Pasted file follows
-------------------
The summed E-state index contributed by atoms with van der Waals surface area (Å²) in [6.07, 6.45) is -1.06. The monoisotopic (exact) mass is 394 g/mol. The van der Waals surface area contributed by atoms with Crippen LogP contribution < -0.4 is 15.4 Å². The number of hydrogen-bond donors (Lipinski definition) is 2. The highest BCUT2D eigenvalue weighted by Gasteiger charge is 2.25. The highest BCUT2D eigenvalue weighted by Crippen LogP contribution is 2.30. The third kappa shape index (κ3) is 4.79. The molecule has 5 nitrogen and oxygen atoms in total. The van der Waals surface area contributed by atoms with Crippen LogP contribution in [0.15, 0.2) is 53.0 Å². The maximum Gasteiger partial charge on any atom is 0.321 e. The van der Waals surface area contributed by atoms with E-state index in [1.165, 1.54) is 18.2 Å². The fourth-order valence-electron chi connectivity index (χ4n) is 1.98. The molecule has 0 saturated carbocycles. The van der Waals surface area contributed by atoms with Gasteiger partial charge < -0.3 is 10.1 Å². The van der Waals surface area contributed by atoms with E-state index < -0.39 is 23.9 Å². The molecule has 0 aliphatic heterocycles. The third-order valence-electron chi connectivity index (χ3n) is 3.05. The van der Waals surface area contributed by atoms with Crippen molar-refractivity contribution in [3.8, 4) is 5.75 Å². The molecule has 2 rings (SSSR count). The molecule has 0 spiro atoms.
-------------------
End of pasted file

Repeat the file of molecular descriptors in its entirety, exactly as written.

The summed E-state index contributed by atoms with van der Waals surface area (Å²) in [6.07, 6.45) is -1.06. The monoisotopic (exact) mass is 394 g/mol. The van der Waals surface area contributed by atoms with Crippen LogP contribution < -0.4 is 15.4 Å². The number of hydrogen-bond donors (Lipinski definition) is 2. The highest BCUT2D eigenvalue weighted by Gasteiger charge is 2.25. The highest BCUT2D eigenvalue weighted by Crippen LogP contribution is 2.30. The third kappa shape index (κ3) is 4.79. The molecule has 5 nitrogen and oxygen atoms in total. The van der Waals surface area contributed by atoms with Crippen LogP contribution in [0.15, 0.2) is 53.0 Å². The maximum Gasteiger partial charge on any atom is 0.321 e. The van der Waals surface area contributed by atoms with E-state index in [1.165, 1.54) is 18.2 Å². The fourth-order valence-electron chi connectivity index (χ4n) is 1.98. The molecule has 0 saturated carbocycles. The van der Waals surface area contributed by atoms with Gasteiger partial charge < -0.3 is 10.1 Å². The van der Waals surface area contributed by atoms with E-state index < -0.39 is 23.9 Å². The molecule has 0 aliphatic heterocycles. The third-order valence-electron chi connectivity index (χ3n) is 3.05. The van der Waals surface area contributed by atoms with Crippen molar-refractivity contribution in [3.8, 4) is 5.75 Å². The molecule has 2 rings (SSSR count). The molecule has 0 spiro atoms.